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Purim throughout Jewish history has been regarded as one of the most joyful holidays of the Jewish calendar. It is celebrated with wearing costumes, lavish Purim seudot and general merry making. However, there are other aspects of Purim which teach us important lessons concerning the Jewish people, their past, present and future.


Jacob's Ladder is one of the greatest spiritual visions in the Tanach. No wonder it has become a central theme for artists and poets throughout history. One can forget many Biblical passages but this image remains indelible in our memory.


The parsha opens with the words "Tzav et Aharon v'et banav..." "Command Aharon and his sons-" concerning the Olah sacrifice. Rashi, citing Torat Kohanim, asks: Why does the Torah use the the term "tzav" (command) rather than "daber" (speak) or "emor" (say)? He answers that "tzav" demands alacrity ("zerizut") in the performance of a mitzva and it implies 1) immediacy, 2) future applicability, and 3) according to Rabbi Shimon, the additional element of financial loss. Since all mitzvot do, in fact, require alacrity, it is particularly urged in the case of this mitzva because of the potential financial loss that it involves.


Our Parsha is most relevant and important, especially now, when the world questions our rights to Eretz Yisrael. In Shmot 6:8, Hashem promises to bring us to the land He promised to our forefathers, V'heiveiti etchem el haaretz asher nasati et yadi lateit ota l'Avraham, l'Yitzhak ulYaakov v'natati ota lachem morasha ani Hashem. "I will bring you to the land which I promised to give to Avraham, Yitzhak and Yaakov and I will give it to you as an inheritance, I am Hashem." There seems to be a contradiction between "V'Natati" and "Morasha". Natati implies a gift, while Morasha implies an inheritance. A gift is something you give to one who is worthy and who has earned it. An inheritance is something which one receives automatically handed down from generation to generation. There was much discussion in Talmud Bavli (BB117) and Yerushalmi (BB8:2), as to whom and how the land was divided. (TorahTemima Bamidbar 26:53). In any case, all agree that Eretz Yisrael was given to Am Yisrael as a Morasha, an inheritance. Why then is the term V'Natati (given) implying a deserved gift in the same pasuk.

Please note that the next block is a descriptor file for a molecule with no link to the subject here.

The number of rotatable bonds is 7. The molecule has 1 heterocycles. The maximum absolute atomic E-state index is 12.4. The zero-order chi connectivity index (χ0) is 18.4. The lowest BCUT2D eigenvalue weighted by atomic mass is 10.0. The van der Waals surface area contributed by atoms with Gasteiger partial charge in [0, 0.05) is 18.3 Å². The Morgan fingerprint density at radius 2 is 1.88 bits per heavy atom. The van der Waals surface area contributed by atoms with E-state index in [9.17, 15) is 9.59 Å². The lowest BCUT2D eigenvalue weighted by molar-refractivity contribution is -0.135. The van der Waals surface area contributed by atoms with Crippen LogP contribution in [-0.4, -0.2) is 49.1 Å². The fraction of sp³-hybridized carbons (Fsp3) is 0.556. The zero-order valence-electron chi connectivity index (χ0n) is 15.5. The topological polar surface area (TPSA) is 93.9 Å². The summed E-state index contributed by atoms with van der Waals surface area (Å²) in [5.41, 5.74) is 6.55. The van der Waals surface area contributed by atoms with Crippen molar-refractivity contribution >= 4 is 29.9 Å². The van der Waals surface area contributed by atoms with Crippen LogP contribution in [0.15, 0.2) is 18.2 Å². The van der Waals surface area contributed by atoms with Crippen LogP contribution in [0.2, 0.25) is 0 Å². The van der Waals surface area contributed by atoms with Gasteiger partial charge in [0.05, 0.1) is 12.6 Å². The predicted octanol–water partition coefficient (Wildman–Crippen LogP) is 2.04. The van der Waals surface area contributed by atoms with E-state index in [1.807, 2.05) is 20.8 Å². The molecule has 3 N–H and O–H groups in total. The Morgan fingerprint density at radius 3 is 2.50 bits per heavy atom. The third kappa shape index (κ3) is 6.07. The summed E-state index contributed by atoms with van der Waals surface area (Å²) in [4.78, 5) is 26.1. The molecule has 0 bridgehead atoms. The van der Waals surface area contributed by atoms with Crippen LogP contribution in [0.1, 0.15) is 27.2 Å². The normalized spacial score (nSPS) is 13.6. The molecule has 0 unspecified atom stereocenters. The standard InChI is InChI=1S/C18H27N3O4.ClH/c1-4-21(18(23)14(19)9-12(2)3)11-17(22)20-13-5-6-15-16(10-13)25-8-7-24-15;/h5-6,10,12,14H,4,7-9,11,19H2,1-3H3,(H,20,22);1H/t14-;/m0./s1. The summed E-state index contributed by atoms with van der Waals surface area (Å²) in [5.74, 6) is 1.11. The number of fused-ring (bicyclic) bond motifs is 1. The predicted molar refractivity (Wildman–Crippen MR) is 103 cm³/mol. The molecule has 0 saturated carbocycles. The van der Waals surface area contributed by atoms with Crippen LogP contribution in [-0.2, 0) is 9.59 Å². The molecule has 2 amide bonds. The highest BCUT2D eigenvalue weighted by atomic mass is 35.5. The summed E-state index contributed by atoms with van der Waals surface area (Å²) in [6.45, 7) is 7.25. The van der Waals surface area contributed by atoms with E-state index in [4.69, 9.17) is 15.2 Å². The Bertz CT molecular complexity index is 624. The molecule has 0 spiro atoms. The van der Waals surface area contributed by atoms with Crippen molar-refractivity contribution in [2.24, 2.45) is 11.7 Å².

When Moshe Rabeinu's appeal to enter the Land of Israel is denied he explains to the People preparing to enter the Land that G-d's decision was "for your sakes" (D'varim 3 26). The Midrash (Tanchuma Va'etchanan 6) tells us that G-d presented Moshe with a choice: he could choose to have G-d cancel the decree that he would die in the desert, but in that case the Jewish People would not survive. Moshe's reply was "better that Moshe and a thousand like him should die than that a single Jew should be lost to Israel".


The Mechilta describes the scenario and dialogue that took place among the tribes prior to the splitting of the sea. Bnei Yisrael were standing by the shores of the Red Sea with the Egyptian army literally breathing down their necks. Suddenly, they began to argue about who should go into the water first. Each tribe vied for the opportunity to be the first to enter. During the negotiations, Nachshon ben Aminadav, of the Tribe of Yehuda, jumped into the threatening waters. Each time we say Hallel, we pay tribute to Yehuda's decisiveness and alacrity in taking the first plunge for which he merited being


You may have noticed that Parshat Bamidbar (literally, in the desert) always precedes the holiday of Shavuot, when we received the Torah at Sinai. Many reasons have been offered to explain why HaShem gave us the Torah in the wilderness. Some commentators have pointed out that God chose the wilderness to teach us that Torah can be learned and practiced everywhere, even in the darkest times and places throughout Jewish history. Others have pointed out that to accept and understand the Torah, we need to rid ourselves of arrogance and hubris, and be as simple and open as the stark desert landscape.


Eyes to See We live in a unique, unprecedented epoch in history. One has only to walk down the street in Israel to see the clear fulfillment of countless prophecies and statements of Chazal about the redemption.


One of the Torah's most enigmatic episodes appears in this week's sedra. Moshe is sent by the Almighty to redeem the Jewish People. However, as Moshe makes his way back from Midyan to Egypt, the Almighty attempts to kill him. The Torah dryly depicts the strange scene wherein Moshe's wife, Zippora, cuts the foreskin of her son and in so doing saves her husband's life (Sh'mot 4:24-25).


I take this to mean that no matter how far away, geographically, spiritually or generationally, a Jew may have wandered, he will ultimately experience stirrings of Jewish identity and Jewish nationalism, so that in spite of all the distance and alienation, a sense of basic Jewish unity can take root.